Pennsylvania had required government-issued identification to vote in all of the state's elections. (Courtesy photo)
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While it is true that the days of poll taxes, literacy tests and grandfather clauses exist in the pages of our history books, the old strategy of voter suppression is not sitting somewhere collecting dust on a shelf.
There are many peculiar things about the 2016 election cycle, but one of them is what is not being discussed.
Throughout American history, race has been a major factor in all politics beginning with the English occupation and the Westward drive of settlers to conquer and slaughter the native peoples, according to an essay on race and politics by Malik Miah.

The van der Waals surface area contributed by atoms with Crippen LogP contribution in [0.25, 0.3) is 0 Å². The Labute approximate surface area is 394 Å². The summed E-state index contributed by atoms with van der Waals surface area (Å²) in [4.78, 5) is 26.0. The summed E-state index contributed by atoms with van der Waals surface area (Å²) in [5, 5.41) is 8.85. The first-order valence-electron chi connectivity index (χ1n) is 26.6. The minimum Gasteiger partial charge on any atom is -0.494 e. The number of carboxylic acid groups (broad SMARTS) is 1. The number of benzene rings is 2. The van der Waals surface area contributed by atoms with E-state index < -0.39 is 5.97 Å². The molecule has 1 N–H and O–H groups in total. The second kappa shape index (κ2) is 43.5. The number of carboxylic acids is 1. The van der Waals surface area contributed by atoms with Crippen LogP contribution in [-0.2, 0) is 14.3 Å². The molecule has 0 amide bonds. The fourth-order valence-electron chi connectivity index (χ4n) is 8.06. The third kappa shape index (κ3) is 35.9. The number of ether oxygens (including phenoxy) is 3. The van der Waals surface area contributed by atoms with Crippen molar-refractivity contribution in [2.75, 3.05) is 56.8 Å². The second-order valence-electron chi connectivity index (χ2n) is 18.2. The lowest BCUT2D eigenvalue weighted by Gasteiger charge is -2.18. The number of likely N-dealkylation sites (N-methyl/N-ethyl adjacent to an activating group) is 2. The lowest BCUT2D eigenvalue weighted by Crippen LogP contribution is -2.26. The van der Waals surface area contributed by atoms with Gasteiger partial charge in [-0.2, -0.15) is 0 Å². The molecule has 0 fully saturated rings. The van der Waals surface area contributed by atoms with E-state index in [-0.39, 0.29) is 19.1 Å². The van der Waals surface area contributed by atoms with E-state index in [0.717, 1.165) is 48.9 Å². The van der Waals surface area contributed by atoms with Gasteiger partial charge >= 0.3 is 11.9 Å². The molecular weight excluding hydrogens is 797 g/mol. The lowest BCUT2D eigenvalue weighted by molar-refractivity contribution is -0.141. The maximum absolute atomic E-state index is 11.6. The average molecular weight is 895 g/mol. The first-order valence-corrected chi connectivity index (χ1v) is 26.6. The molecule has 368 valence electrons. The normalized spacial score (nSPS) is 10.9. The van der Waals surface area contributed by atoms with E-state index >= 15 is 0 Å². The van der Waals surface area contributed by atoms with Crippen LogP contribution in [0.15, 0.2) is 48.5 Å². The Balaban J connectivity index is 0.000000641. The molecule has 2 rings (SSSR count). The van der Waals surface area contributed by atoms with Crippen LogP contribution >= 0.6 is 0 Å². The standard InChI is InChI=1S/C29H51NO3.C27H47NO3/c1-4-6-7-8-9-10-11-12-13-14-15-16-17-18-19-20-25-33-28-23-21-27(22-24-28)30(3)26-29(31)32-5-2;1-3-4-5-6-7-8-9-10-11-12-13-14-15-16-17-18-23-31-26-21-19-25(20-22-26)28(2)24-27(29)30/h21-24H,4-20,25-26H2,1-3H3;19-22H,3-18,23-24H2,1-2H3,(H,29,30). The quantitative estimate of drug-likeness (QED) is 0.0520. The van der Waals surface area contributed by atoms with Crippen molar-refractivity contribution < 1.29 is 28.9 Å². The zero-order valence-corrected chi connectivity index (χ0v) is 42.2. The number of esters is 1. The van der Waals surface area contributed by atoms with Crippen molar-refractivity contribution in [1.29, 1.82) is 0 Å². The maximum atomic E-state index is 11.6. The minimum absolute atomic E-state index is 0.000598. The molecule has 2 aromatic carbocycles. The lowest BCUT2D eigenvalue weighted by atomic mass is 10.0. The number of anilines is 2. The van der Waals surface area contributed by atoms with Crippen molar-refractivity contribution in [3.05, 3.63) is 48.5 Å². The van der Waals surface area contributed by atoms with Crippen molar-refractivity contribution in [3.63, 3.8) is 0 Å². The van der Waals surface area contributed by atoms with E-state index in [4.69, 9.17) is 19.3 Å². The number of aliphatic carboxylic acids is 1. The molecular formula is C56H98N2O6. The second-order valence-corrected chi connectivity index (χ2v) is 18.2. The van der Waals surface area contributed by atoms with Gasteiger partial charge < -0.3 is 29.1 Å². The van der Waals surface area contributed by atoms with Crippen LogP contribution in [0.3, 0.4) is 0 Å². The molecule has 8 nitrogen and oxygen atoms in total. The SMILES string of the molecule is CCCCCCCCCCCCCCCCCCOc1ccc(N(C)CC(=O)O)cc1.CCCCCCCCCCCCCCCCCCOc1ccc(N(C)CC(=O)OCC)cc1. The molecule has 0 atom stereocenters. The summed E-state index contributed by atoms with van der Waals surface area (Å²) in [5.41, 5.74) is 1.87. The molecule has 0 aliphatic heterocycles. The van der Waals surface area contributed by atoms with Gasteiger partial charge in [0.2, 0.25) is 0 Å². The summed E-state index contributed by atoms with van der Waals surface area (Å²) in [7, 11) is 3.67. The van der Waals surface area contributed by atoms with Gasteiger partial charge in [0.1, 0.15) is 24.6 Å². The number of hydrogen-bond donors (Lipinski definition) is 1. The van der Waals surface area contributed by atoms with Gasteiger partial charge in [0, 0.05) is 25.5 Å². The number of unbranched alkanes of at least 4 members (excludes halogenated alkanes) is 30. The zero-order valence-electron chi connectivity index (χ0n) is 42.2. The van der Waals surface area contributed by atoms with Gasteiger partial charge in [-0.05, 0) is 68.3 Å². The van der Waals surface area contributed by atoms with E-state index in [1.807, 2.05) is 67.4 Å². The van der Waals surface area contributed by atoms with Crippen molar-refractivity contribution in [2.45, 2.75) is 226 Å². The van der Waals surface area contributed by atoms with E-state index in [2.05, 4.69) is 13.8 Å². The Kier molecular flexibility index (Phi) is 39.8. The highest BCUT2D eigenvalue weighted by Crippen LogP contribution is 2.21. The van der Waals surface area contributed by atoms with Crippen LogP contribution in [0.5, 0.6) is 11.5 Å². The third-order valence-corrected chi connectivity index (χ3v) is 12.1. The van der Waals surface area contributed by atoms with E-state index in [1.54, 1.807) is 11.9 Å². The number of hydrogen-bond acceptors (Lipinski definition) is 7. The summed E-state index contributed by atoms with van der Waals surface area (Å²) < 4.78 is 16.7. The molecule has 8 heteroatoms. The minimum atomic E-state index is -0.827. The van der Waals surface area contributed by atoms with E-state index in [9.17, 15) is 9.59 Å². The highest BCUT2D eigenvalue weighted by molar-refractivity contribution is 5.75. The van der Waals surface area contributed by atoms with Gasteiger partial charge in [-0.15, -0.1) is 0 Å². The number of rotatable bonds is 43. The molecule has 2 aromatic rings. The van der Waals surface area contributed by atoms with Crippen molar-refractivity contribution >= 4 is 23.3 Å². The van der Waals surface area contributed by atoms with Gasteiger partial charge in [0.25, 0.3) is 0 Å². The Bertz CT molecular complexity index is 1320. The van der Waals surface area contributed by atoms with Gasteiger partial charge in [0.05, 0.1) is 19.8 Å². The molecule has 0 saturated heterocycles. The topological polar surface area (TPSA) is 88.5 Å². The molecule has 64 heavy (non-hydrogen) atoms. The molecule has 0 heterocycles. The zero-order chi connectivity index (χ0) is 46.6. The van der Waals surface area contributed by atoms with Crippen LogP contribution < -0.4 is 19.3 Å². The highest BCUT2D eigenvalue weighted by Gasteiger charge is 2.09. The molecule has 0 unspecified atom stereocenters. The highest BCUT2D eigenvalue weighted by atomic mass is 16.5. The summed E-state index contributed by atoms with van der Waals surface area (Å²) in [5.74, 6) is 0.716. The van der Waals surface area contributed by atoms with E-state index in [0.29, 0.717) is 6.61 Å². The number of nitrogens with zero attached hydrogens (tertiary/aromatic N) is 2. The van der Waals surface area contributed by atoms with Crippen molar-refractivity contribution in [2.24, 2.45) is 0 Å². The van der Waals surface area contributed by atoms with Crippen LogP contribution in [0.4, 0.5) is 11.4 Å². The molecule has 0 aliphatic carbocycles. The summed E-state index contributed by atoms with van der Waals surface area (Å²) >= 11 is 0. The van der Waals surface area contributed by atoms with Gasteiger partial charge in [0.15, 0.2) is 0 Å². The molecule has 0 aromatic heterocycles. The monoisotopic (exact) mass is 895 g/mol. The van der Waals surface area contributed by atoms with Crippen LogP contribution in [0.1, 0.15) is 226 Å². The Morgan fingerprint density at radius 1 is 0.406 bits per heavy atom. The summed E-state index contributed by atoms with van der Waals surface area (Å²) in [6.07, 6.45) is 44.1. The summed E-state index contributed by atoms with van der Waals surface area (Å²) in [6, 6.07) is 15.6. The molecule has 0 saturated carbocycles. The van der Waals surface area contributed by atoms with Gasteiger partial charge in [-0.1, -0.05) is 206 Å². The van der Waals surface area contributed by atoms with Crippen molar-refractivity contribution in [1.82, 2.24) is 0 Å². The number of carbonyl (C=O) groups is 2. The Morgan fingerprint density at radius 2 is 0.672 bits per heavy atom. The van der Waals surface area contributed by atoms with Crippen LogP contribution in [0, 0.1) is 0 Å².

The stakes are high, both now and in 2016.
The NAACP told members of the Senate Judiciary Committee Wednesday that key provisions of the Voting Rights Act of 1965 struck down last year by the Supreme Court need to be reactivated to ensure citizens will be allowed to vote freely.
I agree that voting rights continues to be one of the most pressing civil rights issues faced by the Congressional Black Caucus.
Jotaka Eaddy, director of the NAACP Voting Rights Initiative, is elated over a recent court decision that prevents an appeal of Pennsylvania’s strict voter identification law.